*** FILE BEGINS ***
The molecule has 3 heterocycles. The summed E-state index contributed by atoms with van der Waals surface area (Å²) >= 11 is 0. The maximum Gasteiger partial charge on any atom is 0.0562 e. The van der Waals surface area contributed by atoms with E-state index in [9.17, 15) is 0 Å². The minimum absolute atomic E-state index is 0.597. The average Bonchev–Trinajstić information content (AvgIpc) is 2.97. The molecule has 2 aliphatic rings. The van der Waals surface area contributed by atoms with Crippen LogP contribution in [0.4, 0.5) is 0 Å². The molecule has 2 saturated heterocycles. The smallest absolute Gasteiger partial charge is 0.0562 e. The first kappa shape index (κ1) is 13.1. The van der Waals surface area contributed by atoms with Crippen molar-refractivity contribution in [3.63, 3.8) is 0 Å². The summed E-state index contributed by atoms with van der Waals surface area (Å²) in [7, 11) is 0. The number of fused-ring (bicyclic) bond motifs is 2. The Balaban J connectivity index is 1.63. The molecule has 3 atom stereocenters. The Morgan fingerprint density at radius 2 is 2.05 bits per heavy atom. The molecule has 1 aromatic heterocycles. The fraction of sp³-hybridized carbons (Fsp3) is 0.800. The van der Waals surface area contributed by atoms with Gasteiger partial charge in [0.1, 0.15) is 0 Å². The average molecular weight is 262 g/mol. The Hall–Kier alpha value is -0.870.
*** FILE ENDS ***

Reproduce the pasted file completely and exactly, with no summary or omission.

The molecule has 3 heterocycles. The summed E-state index contributed by atoms with van der Waals surface area (Å²) >= 11 is 0. The maximum Gasteiger partial charge on any atom is 0.0562 e. The van der Waals surface area contributed by atoms with E-state index in [9.17, 15) is 0 Å². The minimum absolute atomic E-state index is 0.597. The average Bonchev–Trinajstić information content (AvgIpc) is 2.97. The molecule has 2 aliphatic rings. The van der Waals surface area contributed by atoms with Crippen LogP contribution in [0.4, 0.5) is 0 Å². The molecule has 2 saturated heterocycles. The smallest absolute Gasteiger partial charge is 0.0562 e. The first kappa shape index (κ1) is 13.1. The van der Waals surface area contributed by atoms with Crippen molar-refractivity contribution in [3.63, 3.8) is 0 Å². The summed E-state index contributed by atoms with van der Waals surface area (Å²) in [7, 11) is 0. The number of fused-ring (bicyclic) bond motifs is 2. The Balaban J connectivity index is 1.63. The molecule has 3 atom stereocenters. The Morgan fingerprint density at radius 2 is 2.05 bits per heavy atom. The molecule has 1 aromatic heterocycles. The fraction of sp³-hybridized carbons (Fsp3) is 0.800. The van der Waals surface area contributed by atoms with Gasteiger partial charge in [0.1, 0.15) is 0 Å². The average molecular weight is 262 g/mol. The Hall–Kier alpha value is -0.870.